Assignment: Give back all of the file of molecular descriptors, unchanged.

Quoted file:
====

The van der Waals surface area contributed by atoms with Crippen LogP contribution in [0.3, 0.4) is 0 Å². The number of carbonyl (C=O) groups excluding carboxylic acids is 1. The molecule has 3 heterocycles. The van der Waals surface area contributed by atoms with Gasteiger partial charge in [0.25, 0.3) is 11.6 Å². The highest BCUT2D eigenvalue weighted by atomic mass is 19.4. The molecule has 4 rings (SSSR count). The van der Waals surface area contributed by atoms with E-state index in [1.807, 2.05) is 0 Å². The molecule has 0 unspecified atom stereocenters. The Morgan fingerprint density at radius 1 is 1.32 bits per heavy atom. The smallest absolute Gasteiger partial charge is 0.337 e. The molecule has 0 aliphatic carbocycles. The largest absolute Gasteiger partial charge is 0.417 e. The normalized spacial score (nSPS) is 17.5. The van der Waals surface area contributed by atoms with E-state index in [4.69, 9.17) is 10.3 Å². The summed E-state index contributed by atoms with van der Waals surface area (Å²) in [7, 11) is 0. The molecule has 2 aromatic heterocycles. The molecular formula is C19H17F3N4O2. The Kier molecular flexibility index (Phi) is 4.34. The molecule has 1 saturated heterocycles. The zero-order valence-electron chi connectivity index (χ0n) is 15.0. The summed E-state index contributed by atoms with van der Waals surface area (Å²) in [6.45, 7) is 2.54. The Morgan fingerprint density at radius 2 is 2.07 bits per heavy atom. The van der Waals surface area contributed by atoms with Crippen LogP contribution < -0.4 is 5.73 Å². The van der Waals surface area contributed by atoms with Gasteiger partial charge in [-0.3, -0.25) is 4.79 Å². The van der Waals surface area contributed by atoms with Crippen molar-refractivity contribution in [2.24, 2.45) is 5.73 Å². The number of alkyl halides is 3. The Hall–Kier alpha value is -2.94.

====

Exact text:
The van der Waals surface area contributed by atoms with Crippen LogP contribution in [0.3, 0.4) is 0 Å². The number of carbonyl (C=O) groups excluding carboxylic acids is 1. The molecule has 3 heterocycles. The van der Waals surface area contributed by atoms with Gasteiger partial charge in [0.25, 0.3) is 11.6 Å². The highest BCUT2D eigenvalue weighted by atomic mass is 19.4. The molecule has 4 rings (SSSR count). The van der Waals surface area contributed by atoms with E-state index in [1.807, 2.05) is 0 Å². The molecule has 0 unspecified atom stereocenters. The Morgan fingerprint density at radius 1 is 1.32 bits per heavy atom. The smallest absolute Gasteiger partial charge is 0.337 e. The molecule has 0 aliphatic carbocycles. The largest absolute Gasteiger partial charge is 0.417 e. The normalized spacial score (nSPS) is 17.5. The van der Waals surface area contributed by atoms with E-state index in [4.69, 9.17) is 10.3 Å². The summed E-state index contributed by atoms with van der Waals surface area (Å²) in [7, 11) is 0. The molecule has 2 aromatic heterocycles. The molecular formula is C19H17F3N4O2. The Kier molecular flexibility index (Phi) is 4.34. The molecule has 1 saturated heterocycles. The zero-order valence-electron chi connectivity index (χ0n) is 15.0. The summed E-state index contributed by atoms with van der Waals surface area (Å²) in [6.45, 7) is 2.54. The Morgan fingerprint density at radius 2 is 2.07 bits per heavy atom. The van der Waals surface area contributed by atoms with Crippen LogP contribution < -0.4 is 5.73 Å². The van der Waals surface area contributed by atoms with Gasteiger partial charge in [-0.3, -0.25) is 4.79 Å². The van der Waals surface area contributed by atoms with Crippen molar-refractivity contribution in [2.24, 2.45) is 5.73 Å². The number of alkyl halides is 3. The Hall–Kier alpha value is -2.94.